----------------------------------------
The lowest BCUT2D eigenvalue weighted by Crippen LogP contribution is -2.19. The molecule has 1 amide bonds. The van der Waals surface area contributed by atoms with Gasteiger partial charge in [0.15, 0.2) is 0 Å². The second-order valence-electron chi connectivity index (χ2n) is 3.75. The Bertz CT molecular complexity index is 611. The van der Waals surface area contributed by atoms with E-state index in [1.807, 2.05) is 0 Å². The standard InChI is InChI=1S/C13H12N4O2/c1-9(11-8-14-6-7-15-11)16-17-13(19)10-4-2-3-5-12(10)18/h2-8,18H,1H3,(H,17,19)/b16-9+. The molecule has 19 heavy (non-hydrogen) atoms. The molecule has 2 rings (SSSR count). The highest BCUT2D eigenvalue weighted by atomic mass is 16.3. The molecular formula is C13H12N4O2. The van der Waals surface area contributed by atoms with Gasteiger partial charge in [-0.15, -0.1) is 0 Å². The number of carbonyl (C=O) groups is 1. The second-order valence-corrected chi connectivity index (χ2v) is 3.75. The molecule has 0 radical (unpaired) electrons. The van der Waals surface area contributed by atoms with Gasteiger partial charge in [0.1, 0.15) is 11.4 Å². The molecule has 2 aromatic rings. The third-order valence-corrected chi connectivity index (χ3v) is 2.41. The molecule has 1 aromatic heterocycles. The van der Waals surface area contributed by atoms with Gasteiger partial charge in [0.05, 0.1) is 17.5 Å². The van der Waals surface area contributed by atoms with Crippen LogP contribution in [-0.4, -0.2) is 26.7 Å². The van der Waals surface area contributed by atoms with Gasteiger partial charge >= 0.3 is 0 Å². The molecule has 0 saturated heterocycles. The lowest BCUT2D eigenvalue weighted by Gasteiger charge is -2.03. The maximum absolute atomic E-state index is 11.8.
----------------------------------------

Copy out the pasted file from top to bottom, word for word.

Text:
The lowest BCUT2D eigenvalue weighted by Crippen LogP contribution is -2.19. The molecule has 1 amide bonds. The van der Waals surface area contributed by atoms with Gasteiger partial charge in [0.15, 0.2) is 0 Å². The second-order valence-electron chi connectivity index (χ2n) is 3.75. The Bertz CT molecular complexity index is 611. The van der Waals surface area contributed by atoms with E-state index in [1.807, 2.05) is 0 Å². The standard InChI is InChI=1S/C13H12N4O2/c1-9(11-8-14-6-7-15-11)16-17-13(19)10-4-2-3-5-12(10)18/h2-8,18H,1H3,(H,17,19)/b16-9+. The molecule has 19 heavy (non-hydrogen) atoms. The molecule has 2 rings (SSSR count). The highest BCUT2D eigenvalue weighted by atomic mass is 16.3. The molecular formula is C13H12N4O2. The van der Waals surface area contributed by atoms with Gasteiger partial charge in [-0.15, -0.1) is 0 Å². The number of carbonyl (C=O) groups is 1. The second-order valence-corrected chi connectivity index (χ2v) is 3.75. The molecule has 0 radical (unpaired) electrons. The van der Waals surface area contributed by atoms with Gasteiger partial charge in [0.1, 0.15) is 11.4 Å². The molecule has 2 aromatic rings. The third-order valence-corrected chi connectivity index (χ3v) is 2.41. The molecule has 1 aromatic heterocycles. The van der Waals surface area contributed by atoms with Gasteiger partial charge in [0.05, 0.1) is 17.5 Å². The van der Waals surface area contributed by atoms with Crippen LogP contribution in [-0.4, -0.2) is 26.7 Å². The van der Waals surface area contributed by atoms with Gasteiger partial charge >= 0.3 is 0 Å². The molecule has 0 saturated heterocycles. The lowest BCUT2D eigenvalue weighted by Gasteiger charge is -2.03. The maximum absolute atomic E-state index is 11.8.